While most companies are transitioning to digital announcements this year in the absence of E3 2020, the one company you’d think that was most prepared for an online Direct – Nintendo – reportedly won’t be taking part.
A report from Venturebeat has revealed that the Japanese company has pushed back plans to hold a Direct in June in line with their original E3 plans. Developers have reportedly been given the heads up, with Venturebeat speculating that the reason for the delays are due to struggles with working from home.
The problem is supposedly not to do with technology - Japan is more advanced than Australia in that regard - but around the way Japanese business culture operates. With a high concentration around face-to-face meetings and being physically present, Japanese companies have struggled to co-opt their business culture to a remote environment.
"Many employees do not even own laptops — partly because of the risk of losing them during after-work drinking sessions — and many don’t have WiFi at home. Even if they did, many — especially in Tokyo — would be forced to work on the dining room table in a cramped apartment," a report from the Washington Post said days after Prime Minister Shinzo Abe announced a state of emergency in Tokyo.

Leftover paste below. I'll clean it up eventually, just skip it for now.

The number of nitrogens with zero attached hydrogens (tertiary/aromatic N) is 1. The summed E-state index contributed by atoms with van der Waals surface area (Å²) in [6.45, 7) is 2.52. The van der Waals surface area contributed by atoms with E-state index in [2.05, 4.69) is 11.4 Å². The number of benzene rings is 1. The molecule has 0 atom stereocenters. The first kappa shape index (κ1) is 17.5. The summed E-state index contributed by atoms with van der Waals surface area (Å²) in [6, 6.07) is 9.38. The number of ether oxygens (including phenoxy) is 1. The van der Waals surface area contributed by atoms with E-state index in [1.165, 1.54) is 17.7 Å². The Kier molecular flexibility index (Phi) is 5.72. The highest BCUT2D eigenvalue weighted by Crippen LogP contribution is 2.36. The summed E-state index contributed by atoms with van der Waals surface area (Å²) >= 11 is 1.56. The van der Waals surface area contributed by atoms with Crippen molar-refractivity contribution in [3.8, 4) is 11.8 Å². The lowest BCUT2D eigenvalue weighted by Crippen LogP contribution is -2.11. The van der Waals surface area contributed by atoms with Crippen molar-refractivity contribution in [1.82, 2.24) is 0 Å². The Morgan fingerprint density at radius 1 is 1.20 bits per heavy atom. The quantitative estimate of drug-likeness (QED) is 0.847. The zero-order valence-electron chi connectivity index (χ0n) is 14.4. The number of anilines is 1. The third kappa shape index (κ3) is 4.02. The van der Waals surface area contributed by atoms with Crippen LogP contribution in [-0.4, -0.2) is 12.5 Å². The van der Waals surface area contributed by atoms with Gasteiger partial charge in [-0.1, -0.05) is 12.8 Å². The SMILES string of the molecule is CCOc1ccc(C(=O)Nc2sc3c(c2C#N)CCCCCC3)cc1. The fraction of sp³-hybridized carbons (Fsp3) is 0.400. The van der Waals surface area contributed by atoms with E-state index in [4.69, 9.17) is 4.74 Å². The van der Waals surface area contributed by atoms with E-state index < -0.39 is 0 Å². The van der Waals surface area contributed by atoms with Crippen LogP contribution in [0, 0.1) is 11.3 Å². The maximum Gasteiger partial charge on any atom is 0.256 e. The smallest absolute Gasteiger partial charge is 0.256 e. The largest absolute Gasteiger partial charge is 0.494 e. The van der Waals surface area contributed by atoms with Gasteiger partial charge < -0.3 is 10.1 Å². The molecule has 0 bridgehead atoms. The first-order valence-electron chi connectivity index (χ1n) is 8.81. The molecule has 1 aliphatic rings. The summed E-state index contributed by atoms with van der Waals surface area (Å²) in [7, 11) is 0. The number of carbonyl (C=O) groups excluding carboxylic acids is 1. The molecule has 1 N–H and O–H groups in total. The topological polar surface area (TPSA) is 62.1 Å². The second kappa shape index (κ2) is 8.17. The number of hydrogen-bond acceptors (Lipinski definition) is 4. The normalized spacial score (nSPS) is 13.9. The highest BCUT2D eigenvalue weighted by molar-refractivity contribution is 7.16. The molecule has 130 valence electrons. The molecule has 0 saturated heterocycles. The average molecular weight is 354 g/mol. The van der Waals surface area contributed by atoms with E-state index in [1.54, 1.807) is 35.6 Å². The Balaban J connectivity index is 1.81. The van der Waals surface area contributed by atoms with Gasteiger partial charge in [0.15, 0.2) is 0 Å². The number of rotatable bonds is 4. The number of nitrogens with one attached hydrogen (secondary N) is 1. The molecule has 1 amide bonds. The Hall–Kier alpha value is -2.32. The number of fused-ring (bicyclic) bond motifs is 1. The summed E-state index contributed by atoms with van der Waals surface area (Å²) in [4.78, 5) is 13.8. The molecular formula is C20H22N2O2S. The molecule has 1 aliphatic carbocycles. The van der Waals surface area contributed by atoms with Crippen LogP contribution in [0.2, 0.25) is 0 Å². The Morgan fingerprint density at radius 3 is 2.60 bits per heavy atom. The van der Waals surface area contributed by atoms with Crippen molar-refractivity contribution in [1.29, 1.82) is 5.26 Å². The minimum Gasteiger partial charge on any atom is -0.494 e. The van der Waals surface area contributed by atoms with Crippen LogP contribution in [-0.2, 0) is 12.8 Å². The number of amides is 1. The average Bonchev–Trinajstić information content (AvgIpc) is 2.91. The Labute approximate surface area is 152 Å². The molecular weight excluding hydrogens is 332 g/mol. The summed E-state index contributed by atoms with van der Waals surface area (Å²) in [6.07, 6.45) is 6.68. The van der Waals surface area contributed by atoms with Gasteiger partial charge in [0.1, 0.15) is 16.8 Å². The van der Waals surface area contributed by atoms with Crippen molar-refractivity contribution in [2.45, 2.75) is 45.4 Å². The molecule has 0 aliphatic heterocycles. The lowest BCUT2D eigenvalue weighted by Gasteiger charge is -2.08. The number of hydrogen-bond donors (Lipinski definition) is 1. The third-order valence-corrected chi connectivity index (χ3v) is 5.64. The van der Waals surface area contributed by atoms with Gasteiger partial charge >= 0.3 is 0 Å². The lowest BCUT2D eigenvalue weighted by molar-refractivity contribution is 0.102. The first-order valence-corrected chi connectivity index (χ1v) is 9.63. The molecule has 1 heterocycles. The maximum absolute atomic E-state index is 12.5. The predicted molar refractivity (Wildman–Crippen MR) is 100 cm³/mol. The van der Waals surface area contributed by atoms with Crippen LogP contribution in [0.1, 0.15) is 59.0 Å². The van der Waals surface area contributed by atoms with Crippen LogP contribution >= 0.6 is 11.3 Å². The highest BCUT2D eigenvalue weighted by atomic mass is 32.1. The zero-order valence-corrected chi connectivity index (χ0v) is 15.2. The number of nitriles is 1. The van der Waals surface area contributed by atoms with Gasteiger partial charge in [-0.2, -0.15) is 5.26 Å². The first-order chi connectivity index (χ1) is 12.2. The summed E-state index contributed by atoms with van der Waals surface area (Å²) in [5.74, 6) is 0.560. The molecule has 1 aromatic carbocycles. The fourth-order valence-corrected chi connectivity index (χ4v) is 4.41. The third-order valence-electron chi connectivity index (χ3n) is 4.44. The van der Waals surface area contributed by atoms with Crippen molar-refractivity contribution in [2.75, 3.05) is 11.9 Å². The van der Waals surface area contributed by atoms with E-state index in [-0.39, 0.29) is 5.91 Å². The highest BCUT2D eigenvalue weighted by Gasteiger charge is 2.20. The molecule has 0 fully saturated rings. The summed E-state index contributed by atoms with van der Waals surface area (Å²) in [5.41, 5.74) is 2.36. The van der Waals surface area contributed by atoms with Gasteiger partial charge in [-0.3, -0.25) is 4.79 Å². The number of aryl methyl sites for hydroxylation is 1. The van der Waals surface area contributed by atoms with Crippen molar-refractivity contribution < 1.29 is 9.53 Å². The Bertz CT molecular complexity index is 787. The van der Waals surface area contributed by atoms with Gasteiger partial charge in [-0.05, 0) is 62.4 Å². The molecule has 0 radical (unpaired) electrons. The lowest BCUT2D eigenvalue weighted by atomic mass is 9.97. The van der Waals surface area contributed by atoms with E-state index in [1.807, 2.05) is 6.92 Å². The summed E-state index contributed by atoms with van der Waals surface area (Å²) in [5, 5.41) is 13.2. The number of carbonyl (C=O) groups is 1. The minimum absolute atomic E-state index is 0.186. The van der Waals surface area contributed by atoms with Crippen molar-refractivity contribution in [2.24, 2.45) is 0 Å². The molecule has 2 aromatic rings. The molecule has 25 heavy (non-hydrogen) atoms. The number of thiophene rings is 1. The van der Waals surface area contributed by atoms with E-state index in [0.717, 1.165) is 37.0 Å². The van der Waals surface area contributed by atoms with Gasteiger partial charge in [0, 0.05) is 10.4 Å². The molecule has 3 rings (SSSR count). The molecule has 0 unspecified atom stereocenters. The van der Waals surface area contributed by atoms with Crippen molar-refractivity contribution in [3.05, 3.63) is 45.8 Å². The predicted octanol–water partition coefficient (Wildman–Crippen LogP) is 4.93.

The country, after all, still uses fax machines. Brian Ashcraft has a great story about buying a new fax machine a few years ago, since faxes are still a necessary requirement for many official documents, particularly in the real estate and banking sectors. When the SMAP boy band announced they were shutting down, the idol group made the announcement via a press release ... sent through fax machines, instead of email or an online post.
What did you do this weekend? I spent my Sunday here in Osaka shopping for a fax machine. No time travel was involved.Read more
Anyway, back to Nintendo. Venturebeat's Grubb reports that the company is "just not sure how to produce a high-quality Direct outside of a studio". It's a problem they'll undoubtedly solve. They've got multiple Direct models they've used in the past that would work well in this kind of environment, like the Direct Mini formats which feature few or zero pieces-to-camera.
The real question is: what does Nintendo do with games that they wanted to announce and release in the same breath? It's become a popular tactic for the company over the last few years, with Hollow Knight and Cadence of Hyrule as two examples of games that launched hours after being revealed in a Nintendo Direct.